We cannot reduce every major global economic development upon US President Donald J. Trump's tariffs just yet: rhetoric still prevails over direct ripple effects. Nevertheless, if history is any guide to causal-consequential global commercial developments, particularly if they happen to be economic, the China-Japan October 2018 thaw may be not only an unintended product of US tariffs, but it may also release more globe-rattling ripples than its cause.
Korean peace was at stake, as too the East China Sea disagreements. Both probably rank among the issues of titanic importance to East Asian and global peace. Notwithstanding Trump's noisy North Korean breakthrough over the year, how both North and South Koreas have taken off with peacemaking gestures of their own stand to steal the show. It alone may be more than reassuring to an increasingly impatient China and alarmingly concerned Japan. With Trump's hawkish cabinet change-of-guard, it may be hard for Kim Jong-un and Trump to embrace each other as spontaneously with the same warmth as before: as both Korean leaders hob-nob each other, China and Japan may reap even more benefits in their fraying relationship.
Over the volatile East China Sea disputes, Japan's Shinzo Abe and Chinese Premier Li Keqiang made "stability in the East China Sea" pivotal to "genuine improvement" of bilateral ties. Yet, since relations were suspended in 2011 after tense standoffs, China and Japan have reassuringly gotten back together over the negotiating table. Not that that will solve bilateral disagreements, but the start made at so propitious a moment opens space for the ice-breaking economic agreements.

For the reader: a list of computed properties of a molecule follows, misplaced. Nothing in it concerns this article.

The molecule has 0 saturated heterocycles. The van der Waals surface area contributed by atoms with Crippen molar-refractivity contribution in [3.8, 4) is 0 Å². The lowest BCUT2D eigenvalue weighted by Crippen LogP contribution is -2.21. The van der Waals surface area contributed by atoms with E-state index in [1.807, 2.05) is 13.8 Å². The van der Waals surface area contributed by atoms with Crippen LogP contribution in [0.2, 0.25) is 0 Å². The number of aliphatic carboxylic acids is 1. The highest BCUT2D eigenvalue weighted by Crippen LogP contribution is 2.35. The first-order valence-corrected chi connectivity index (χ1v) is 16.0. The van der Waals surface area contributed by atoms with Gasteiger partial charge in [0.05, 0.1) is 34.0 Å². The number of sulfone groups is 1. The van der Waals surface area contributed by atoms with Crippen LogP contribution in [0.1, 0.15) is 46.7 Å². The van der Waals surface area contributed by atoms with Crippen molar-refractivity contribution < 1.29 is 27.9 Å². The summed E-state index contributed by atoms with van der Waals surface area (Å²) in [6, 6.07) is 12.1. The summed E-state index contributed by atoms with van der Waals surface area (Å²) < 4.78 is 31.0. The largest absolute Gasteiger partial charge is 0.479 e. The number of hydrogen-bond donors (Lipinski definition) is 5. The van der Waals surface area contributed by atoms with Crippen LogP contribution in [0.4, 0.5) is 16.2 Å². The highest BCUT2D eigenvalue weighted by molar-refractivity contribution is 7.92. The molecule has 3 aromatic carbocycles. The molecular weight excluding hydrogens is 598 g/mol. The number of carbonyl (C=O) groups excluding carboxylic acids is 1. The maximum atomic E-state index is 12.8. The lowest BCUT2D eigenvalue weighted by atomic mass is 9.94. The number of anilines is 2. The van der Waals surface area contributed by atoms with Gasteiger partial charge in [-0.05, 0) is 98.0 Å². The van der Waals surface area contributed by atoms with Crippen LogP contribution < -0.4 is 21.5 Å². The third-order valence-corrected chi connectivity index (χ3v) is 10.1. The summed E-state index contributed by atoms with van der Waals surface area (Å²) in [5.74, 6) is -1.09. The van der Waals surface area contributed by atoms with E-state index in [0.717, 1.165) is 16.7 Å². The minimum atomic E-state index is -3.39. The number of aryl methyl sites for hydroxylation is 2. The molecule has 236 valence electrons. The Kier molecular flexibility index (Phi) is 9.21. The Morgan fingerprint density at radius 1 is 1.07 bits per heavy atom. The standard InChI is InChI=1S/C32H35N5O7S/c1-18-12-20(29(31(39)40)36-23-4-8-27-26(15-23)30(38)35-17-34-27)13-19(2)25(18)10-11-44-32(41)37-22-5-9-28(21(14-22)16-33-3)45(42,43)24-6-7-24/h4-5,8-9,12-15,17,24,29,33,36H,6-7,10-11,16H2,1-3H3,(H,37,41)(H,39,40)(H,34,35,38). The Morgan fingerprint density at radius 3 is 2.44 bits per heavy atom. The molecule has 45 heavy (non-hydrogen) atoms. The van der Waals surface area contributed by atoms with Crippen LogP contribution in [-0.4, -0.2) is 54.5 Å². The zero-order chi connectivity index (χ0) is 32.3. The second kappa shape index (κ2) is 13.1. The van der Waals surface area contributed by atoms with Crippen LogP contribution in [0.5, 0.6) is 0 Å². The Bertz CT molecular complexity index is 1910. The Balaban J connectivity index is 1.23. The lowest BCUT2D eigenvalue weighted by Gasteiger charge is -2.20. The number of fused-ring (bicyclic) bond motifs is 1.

Both the world's second and third largest economies decided to function more collaboratively, in no small part owing to the tariffs imposed by the world's largest economy. Trump's tariffs were punitive, but if the Sino-Japan rapprochement reading is correct, some very Asia enhancing, global wealth distributional consequences may be in store.
A wide-range of agreements was signed even before Abe met China's President Xi Jinping. The first such summit since both Abe and Jinping consolidated personal power in their respective countries got off to a roaring start: a $30 billion currency-swap agreement was signed, valid until 2021; a yuan clearing bank was established; cooperation in the securities market began by listing exchange-trade funds (ETFs); free-trade was targeted, with the promise to renew negotiations on the stalled Regional Comprehensive Economy Partnership (RCEP); and a China-Japan-Korea trade zone sealed the deal. Lubricating state-state cooperation were 500 deals between Chinese and Japanese corporations, worth up to $18 billion. China seeks Japan's endorsement of its Belt Road Initiative (BRI), while Japan seeks more Chinese markets, especially for its automobiles, given the nature of Trump's tariffs.
Those US tariffs could not but release incorrigible forces. Japan might be highly favoured in Washington, as indeed, Abe became one of the first, if not the first foreign leader to meet Trump after his election. Nevertheless, Trump's reckless handling of his tariff weapon immediately caught policy-making eyes in Tokyo, and as those tariffs increasingly show signs of shifting from country-specific punishments to all-bracing economic enhancement measures, Japan's concerns may be turning into worries.
China being directly and blatantly hit with escalating punitive steps also feed into Japan's fears: it faces what the media calls 'collateral damage', perhaps as a premonition to those very punitive actions being applied later. After all, the anger against China among US consumers today is not far different from the 1980s Japan-bashing outbursts. China has threatened retaliation and refuses to blink. Japan does not have the option to do either: it faces direct military threat from North Korea, growing challenges from China, threatening to even isolate Japan commercially, and a United States suddenly looking like a slippery and untrustworthy ally unlikely to come to Japan's defence in the same way Trump is threatening to abandon West European allies through NATO (North Atlantic Treaty Organisation) disengagement.